Home VTC School of Medicine student motivated to serve patients and overcome health disparities

VTC School of Medicine student motivated to serve patients and overcome health disparities

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Jay Patel and Dean Cynda Johnson at the Class of 2020’s White Coat Ceremony in October 2016.

Jay Patel’s path to medicine begins with the heart — specifically one that belonged to his sister. Patel was 5-years-old when his twin sisters were born. One had Tetralogy of Fallot, a rare condition when a baby is born with four heart defects.

“She’s had numerous procedures done, including four open-heart surgeries. For some reason, every time there would be a complication. All of the stuff they warn you could happen after surgery, seemed to happen to her all of the time,” said Patel, a second-year student at the Virginia Tech Carilion School of Medicine. “But when that happened, the health care team was immediately responsive and did everything they could to help her. She got through all of that. Now, she’s in college. That was my first real exposure to medicine.”

Patel’s family also helped reveal his passion to help address health care disparities. “I am half Indian and half Mexican. The two stories of my parents’ background and immigration here are completely different,” Patel said. “My father immigrated from India. His father was a doctor and his family prioritized education, so he was able to quickly rise up the ranks in his job when he came to the U.S. My mother came from Mexico, where she grew up in poverty, just trying to make ends meet.”

Even today, Patel sees differences in the health outcomes of each side of his family, in part because of the differences in access to health care and education resources. “That solidified why I wanted to go into medicine. To bridge that gap of health disparities that different populations face just based on the resources and opportunities that they have.”

As an undergraduate at the University of California, Los Angeles (UCLA), Patel volunteered with the Mobile Clinic Project. “We worked with the homeless population of West Hollywood. Every Thursday we would run a clinic from the back of a truck. It helped people who are medically in need, but also the social aspect. We had conversations with people who may not have talked to anyone else that day. We gave them a fresh pair of socks, clean underwear, or a hoodie. I think that is what medicine is all about — giving back to people who really need it, because you have the opportunity to do that.”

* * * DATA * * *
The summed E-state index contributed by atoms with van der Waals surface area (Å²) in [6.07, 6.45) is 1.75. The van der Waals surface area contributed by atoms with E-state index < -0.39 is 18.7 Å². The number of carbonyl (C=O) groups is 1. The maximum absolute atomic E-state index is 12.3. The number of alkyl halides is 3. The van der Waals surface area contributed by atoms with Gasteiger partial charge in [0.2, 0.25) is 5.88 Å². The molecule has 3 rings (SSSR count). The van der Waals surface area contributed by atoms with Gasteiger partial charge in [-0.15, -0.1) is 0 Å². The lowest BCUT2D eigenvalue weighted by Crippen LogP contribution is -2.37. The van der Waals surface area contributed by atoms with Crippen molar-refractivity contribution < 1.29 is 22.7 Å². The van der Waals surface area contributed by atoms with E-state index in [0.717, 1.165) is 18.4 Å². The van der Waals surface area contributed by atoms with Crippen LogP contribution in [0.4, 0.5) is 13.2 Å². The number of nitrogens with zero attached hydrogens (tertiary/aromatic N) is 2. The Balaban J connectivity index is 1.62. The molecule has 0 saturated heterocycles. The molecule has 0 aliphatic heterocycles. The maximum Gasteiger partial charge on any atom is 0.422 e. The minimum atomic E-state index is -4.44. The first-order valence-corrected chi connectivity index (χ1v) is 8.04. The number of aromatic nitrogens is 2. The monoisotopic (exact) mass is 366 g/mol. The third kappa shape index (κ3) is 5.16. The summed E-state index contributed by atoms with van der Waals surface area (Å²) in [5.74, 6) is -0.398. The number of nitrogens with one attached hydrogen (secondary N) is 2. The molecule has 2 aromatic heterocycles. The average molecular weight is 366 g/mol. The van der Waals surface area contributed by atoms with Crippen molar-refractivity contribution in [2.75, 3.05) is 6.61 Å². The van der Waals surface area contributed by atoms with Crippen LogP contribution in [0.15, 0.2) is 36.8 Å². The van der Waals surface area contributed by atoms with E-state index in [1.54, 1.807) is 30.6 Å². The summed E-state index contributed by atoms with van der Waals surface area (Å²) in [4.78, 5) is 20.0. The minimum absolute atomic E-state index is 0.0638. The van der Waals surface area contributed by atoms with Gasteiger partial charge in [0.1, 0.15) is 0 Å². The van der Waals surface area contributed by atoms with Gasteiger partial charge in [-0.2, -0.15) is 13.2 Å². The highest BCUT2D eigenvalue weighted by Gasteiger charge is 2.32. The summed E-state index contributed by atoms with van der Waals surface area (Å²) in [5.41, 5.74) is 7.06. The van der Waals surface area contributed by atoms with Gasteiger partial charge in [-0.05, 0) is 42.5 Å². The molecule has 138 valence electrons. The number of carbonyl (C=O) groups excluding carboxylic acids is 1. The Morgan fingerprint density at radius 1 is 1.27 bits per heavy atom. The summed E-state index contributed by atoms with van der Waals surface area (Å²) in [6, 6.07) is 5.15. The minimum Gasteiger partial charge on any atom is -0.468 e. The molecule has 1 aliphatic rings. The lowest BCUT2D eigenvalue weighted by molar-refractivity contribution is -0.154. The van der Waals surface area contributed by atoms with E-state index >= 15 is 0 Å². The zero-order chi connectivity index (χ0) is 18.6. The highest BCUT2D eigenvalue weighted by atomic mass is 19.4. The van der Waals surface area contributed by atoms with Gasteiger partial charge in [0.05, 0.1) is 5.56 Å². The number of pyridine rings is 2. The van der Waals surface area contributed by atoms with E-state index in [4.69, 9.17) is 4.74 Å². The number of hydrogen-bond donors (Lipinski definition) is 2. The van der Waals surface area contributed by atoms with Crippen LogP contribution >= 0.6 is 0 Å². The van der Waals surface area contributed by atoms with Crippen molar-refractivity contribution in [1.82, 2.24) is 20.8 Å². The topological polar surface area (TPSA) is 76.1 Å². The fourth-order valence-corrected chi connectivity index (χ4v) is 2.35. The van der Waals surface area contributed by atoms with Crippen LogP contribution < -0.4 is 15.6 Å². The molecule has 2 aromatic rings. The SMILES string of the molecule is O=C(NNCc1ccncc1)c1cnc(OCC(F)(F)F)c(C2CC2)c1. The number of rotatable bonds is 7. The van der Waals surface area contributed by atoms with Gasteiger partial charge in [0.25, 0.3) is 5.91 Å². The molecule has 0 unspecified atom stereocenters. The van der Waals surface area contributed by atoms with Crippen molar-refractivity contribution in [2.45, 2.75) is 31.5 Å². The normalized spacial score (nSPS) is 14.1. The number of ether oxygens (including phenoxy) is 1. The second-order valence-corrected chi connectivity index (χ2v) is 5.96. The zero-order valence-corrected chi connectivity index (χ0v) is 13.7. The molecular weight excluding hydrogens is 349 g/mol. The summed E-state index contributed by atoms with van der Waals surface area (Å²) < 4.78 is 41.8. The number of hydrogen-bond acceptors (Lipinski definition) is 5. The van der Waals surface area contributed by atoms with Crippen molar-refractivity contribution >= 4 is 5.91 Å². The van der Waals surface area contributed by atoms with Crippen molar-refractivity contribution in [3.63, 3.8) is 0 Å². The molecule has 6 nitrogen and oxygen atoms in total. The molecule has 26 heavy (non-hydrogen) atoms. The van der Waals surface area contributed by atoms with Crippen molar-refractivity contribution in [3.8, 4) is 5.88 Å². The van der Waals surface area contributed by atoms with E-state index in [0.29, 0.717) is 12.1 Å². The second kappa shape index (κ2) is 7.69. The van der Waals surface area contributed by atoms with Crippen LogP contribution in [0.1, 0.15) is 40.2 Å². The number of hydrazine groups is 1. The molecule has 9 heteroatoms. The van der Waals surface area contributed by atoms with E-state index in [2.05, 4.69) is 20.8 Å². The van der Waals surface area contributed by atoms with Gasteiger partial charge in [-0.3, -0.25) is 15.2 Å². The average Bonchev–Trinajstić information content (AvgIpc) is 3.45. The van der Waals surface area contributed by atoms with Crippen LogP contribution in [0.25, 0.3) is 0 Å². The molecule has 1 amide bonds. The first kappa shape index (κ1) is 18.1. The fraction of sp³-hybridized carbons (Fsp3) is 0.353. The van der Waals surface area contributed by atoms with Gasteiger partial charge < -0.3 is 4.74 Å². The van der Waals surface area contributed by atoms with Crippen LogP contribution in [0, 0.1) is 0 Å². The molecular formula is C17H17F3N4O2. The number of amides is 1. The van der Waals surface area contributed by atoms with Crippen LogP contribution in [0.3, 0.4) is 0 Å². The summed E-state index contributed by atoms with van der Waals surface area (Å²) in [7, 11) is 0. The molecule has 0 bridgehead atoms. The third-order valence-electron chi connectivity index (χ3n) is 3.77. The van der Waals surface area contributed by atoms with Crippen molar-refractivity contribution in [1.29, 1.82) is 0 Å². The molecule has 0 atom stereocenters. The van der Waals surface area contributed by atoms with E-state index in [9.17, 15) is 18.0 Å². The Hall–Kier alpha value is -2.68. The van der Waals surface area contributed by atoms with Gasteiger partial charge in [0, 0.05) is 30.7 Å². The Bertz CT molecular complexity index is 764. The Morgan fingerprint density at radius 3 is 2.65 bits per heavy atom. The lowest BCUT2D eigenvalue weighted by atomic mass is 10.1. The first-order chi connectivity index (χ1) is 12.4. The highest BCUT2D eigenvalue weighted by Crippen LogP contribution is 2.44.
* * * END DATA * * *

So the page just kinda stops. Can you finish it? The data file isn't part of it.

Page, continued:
The volunteer experience propelled Patel to continue pursuing the path to become a physician. While researching medical schools, Patel said he “stumbled” upon the Virginia Tech Carilion School of Medicine, but feels like he “definitely made the right decision to come here.”

Now halfway through his second year, Patel hasn’t committed to pursuing a specific specialty, but says he is interested in doing something related to the gastrointestinal tract, either in GI medicine or colorectal surgery, an interest area he is exploring in-depth through his research project. He is working with Farrell Adkins, assistant professor of surgery, to see how multiple tissue compressions during robotic colectomy surgeries impact leak rates.

Patel will work on the project over his four years at the school, a unique curricular requirement at the VTC School of Medicine. “I do like the longitudinal aspect of the research here. It lets you do a more involved project or multiple projects if you choose to. There are so many faculty here doing such different projects, you can find something that you are interested in with ease. There is a good mix of basic science research and clinical research.”

His favorite part of the school so far has been the clinical skills curriculum. “We are exposed to patients from day one and have interactions with standardized patients [or trained patient actors] every week. It prepares us to interact with patients and be a physician who actually listens to your patients, knows how to talk to them and interview them, and tie that into the clinical reasoning aspect of medicine.”

Patel also loves that faculty are open to feedback and he often sees them implement changes quickly. “Their main goal is to help us learn and they really do take that to heart. Students notice it and appreciate what our faculty do.”

The school’s small class size has also helped him overcome homesickness, with his family all back in California. “I’m enjoying my time here. Really, California — LA specifically, where I did my undergrad — and Roanoke are just different places, and so they have different things to offer. Here, you get the Blue Ridge Mountains, hiking trails, and the greenway. I recently bought a mountain bike to enjoy it all.”

Patel is one of two students this year to receive the VTC School of Medicine Charter Class Scholarship, a fund started by the school’s first class that graduated in 2014. These are the first scholarships to be awarded from the fund.

“As a member of the charter class and VTC alumnus, it is so great to see that our scholarship fund is starting to provide some support for current students,” said Matthew Joy, plastic and reconstructive surgery resident for Carilion Clinic-Virginia Tech Carilion School of Medicine. “The entire charter class benefited from scholarship support during the formative years of the medical school so I know we all appreciate how much it means to medical students who can potentially be facing a mountain of educational debt as a result of their desire to pursue a career in medicine. Since we were so fortunate to have that support from the institution, I think it’s fitting that our class has its own scholarship to give some back.”



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